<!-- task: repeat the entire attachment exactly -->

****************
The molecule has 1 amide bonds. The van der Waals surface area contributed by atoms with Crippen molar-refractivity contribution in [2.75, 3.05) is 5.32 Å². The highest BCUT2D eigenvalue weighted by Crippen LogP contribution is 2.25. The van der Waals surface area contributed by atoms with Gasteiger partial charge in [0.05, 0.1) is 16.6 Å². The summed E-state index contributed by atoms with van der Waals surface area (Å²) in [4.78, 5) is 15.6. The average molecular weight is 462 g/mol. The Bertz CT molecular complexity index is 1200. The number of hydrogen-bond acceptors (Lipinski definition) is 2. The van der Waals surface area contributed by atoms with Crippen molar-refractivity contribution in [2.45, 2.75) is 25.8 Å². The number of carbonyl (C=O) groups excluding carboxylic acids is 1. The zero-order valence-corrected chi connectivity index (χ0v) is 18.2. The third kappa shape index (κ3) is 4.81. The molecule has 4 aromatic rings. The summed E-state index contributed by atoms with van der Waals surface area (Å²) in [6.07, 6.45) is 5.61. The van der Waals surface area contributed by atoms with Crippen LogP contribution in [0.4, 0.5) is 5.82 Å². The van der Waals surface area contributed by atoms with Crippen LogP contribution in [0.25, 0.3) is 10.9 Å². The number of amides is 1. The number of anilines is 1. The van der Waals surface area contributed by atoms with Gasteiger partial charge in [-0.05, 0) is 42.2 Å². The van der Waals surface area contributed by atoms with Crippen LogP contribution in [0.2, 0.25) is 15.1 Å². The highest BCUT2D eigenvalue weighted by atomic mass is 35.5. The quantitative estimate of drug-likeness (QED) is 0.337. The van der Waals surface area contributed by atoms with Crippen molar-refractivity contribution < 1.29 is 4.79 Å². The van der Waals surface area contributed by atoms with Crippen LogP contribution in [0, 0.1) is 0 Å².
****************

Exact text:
The molecule has 1 amide bonds. The van der Waals surface area contributed by atoms with Crippen molar-refractivity contribution in [2.75, 3.05) is 5.32 Å². The highest BCUT2D eigenvalue weighted by Crippen LogP contribution is 2.25. The van der Waals surface area contributed by atoms with Gasteiger partial charge in [0.05, 0.1) is 16.6 Å². The summed E-state index contributed by atoms with van der Waals surface area (Å²) in [4.78, 5) is 15.6. The average molecular weight is 462 g/mol. The Bertz CT molecular complexity index is 1200. The number of hydrogen-bond acceptors (Lipinski definition) is 2. The van der Waals surface area contributed by atoms with Crippen molar-refractivity contribution in [2.45, 2.75) is 25.8 Å². The number of carbonyl (C=O) groups excluding carboxylic acids is 1. The zero-order valence-corrected chi connectivity index (χ0v) is 18.2. The third kappa shape index (κ3) is 4.81. The molecule has 4 aromatic rings. The summed E-state index contributed by atoms with van der Waals surface area (Å²) in [6.07, 6.45) is 5.61. The van der Waals surface area contributed by atoms with Crippen LogP contribution in [0.4, 0.5) is 5.82 Å². The van der Waals surface area contributed by atoms with Crippen LogP contribution in [0.25, 0.3) is 10.9 Å². The number of amides is 1. The number of anilines is 1. The van der Waals surface area contributed by atoms with Gasteiger partial charge in [-0.05, 0) is 42.2 Å². The van der Waals surface area contributed by atoms with Crippen LogP contribution in [0.2, 0.25) is 15.1 Å². The highest BCUT2D eigenvalue weighted by atomic mass is 35.5. The quantitative estimate of drug-likeness (QED) is 0.337. The van der Waals surface area contributed by atoms with Crippen molar-refractivity contribution < 1.29 is 4.79 Å². The van der Waals surface area contributed by atoms with Crippen LogP contribution in [0, 0.1) is 0 Å².